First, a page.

Wednesday, December 18, 2013

On Forgiveness and Remembrance

Can you even begin to imagine how you would feel if your son shot five innocent little girls and injured permanently five others, then shot himself? Recently, I read a newspaper article about the mother of the man who tied up ten little girls inside an Amish schoolhouse in Pennsylvania several years ago, shot to death five of them, and wounded five others. This woman goes once a week to the home of one of those girls to bathe her, feed her through a tube, sing to her, and read to her. Despite the agony, she has found a way to forgive her son. Along with members of the Amish community, she has moved beyond the horror and grief to a place of peace and forgiveness. Her other son is making a documentary film about her “journey from heartbroken mother in inspirational speaker.” He wants to make sure the subject does not become “one of those dark family secrets that nobody talks about.”[1]

Reading this story evoked thoughts of Aunt Mandy's daughter, Geneva, and her killer, James Lammers. What if I were James Lammers’ mother? Could I forgive him for murdering my grandchildren and my daughter-in-law? For hurting me so deeply? My hunch is that if his family forgave him, it didn’t happen very soon. One of the newspaper articles noted that the last time his parents and his brother visited him in prison was in May 1951, eight months before he was executed. Did his deed become a “dark family secret” that no one mentioned?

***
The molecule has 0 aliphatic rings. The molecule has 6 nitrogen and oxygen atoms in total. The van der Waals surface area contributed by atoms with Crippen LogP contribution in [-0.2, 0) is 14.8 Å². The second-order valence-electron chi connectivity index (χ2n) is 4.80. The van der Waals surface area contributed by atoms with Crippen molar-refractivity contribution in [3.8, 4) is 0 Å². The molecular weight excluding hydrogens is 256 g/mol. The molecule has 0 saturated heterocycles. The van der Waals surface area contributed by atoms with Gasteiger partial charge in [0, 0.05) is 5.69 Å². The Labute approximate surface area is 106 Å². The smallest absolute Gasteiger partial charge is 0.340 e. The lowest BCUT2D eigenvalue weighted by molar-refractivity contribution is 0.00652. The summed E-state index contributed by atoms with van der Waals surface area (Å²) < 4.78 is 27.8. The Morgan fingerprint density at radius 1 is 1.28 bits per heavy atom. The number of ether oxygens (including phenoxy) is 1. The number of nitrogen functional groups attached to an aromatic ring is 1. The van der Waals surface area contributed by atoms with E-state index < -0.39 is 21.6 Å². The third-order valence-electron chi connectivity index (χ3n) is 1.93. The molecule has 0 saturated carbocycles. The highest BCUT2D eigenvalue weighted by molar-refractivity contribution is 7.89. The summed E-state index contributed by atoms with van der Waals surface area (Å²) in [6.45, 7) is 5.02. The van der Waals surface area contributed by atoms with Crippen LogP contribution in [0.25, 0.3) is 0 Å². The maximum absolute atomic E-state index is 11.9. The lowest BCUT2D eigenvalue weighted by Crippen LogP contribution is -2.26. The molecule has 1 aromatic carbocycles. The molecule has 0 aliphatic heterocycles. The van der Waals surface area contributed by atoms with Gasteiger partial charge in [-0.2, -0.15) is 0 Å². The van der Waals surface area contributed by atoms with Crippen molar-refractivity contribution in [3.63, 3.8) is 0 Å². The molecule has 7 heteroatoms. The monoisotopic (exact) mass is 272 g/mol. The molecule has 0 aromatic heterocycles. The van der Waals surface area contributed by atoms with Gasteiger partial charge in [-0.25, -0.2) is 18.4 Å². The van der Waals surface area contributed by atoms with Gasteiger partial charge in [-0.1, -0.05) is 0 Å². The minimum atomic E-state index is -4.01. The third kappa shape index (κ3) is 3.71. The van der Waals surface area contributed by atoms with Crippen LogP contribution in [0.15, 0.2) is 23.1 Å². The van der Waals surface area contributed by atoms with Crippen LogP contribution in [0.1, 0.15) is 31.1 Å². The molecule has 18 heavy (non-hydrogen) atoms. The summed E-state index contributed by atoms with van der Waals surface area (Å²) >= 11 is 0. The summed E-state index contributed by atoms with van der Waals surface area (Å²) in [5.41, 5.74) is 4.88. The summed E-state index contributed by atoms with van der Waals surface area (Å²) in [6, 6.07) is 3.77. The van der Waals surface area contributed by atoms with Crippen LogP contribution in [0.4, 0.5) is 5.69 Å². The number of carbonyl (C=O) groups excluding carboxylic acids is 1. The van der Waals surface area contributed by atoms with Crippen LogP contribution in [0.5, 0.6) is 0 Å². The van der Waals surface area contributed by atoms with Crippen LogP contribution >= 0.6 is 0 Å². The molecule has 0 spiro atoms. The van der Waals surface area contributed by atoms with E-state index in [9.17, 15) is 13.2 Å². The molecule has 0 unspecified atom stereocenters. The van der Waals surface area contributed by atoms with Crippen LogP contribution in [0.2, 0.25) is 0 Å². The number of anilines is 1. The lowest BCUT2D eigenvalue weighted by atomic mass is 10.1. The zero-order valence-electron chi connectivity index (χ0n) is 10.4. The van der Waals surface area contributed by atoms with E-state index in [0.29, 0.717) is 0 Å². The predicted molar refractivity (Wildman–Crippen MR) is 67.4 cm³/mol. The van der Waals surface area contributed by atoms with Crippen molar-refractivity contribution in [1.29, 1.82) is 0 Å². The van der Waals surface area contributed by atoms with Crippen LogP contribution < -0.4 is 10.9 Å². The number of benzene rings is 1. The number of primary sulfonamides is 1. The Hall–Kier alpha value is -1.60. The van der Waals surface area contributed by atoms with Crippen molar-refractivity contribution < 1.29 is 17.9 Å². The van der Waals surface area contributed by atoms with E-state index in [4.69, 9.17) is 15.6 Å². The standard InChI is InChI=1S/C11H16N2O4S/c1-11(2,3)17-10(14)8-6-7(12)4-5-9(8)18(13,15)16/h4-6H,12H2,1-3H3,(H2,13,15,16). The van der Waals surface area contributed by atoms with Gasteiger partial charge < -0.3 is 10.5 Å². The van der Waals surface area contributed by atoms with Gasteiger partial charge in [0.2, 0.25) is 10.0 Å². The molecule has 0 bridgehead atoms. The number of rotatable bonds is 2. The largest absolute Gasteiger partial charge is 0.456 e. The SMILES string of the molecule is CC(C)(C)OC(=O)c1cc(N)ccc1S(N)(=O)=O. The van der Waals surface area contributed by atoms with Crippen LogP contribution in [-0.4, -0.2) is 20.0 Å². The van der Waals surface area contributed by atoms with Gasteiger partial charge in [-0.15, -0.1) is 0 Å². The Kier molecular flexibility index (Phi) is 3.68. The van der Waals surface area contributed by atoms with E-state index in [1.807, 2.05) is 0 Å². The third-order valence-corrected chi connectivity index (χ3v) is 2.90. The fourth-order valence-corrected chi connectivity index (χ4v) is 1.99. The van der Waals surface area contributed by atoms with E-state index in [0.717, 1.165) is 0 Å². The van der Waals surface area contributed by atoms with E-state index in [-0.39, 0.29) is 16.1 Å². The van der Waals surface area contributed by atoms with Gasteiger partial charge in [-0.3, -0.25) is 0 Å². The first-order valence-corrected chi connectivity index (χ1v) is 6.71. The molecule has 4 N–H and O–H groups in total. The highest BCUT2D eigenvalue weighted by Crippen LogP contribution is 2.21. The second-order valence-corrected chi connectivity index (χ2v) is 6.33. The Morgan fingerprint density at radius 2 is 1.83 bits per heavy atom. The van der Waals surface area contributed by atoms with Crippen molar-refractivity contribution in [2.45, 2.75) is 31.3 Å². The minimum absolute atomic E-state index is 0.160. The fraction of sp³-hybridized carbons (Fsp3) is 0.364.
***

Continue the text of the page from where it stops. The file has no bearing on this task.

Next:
If I were Geneva’s mother, her siblings, her aunts, uncles, and cousins, could I forgive him? When it happened, I was too young to remember, and in later years, I never took the time to talk to my father or my aunts and uncles about it. My father showed me the magazine that told the story, but I don’t recall any malice from him toward James Lammers, only sadness.

When I began to investigate this story, my aim was to learn more about Geneva and her children and to memorialize them, but I didn’t know the names of the children. I created a memorial to Geneva on Find A Grave web site. Then a volunteer added a photo of Geneva’s tombstone, which did not name the children. What were their names? Fortunately, the newspaper articles named them, so I created memorials for them, too. Later while searching the Internet, I found the story of James Lammers’ execution. It included the name of the cemetery where James was buried, so I created a memorial for him, too, linked in my previous blog. Another volunteer added a photo of his tombstone showing bright red flowers on his grave. Who had placed the flowers?

Unfortunately, when someone is murdered, the killer gets all the media attention for months, even years afterward. His name becomes notorious while the names of the victims are nearly forgotten. Geneva, Laura, Melva, LaVerne and a little one unborn must be cherished in the family’s memory. Hopefully, forgiveness can be offered their killer.

[1] Michael Rubinkam, “Amish School Shooter’s Family Seeks Healing,” The [Anderson, Indiana] Herald Bulletin, 10 December 2013, p. C2, col. 1-6.

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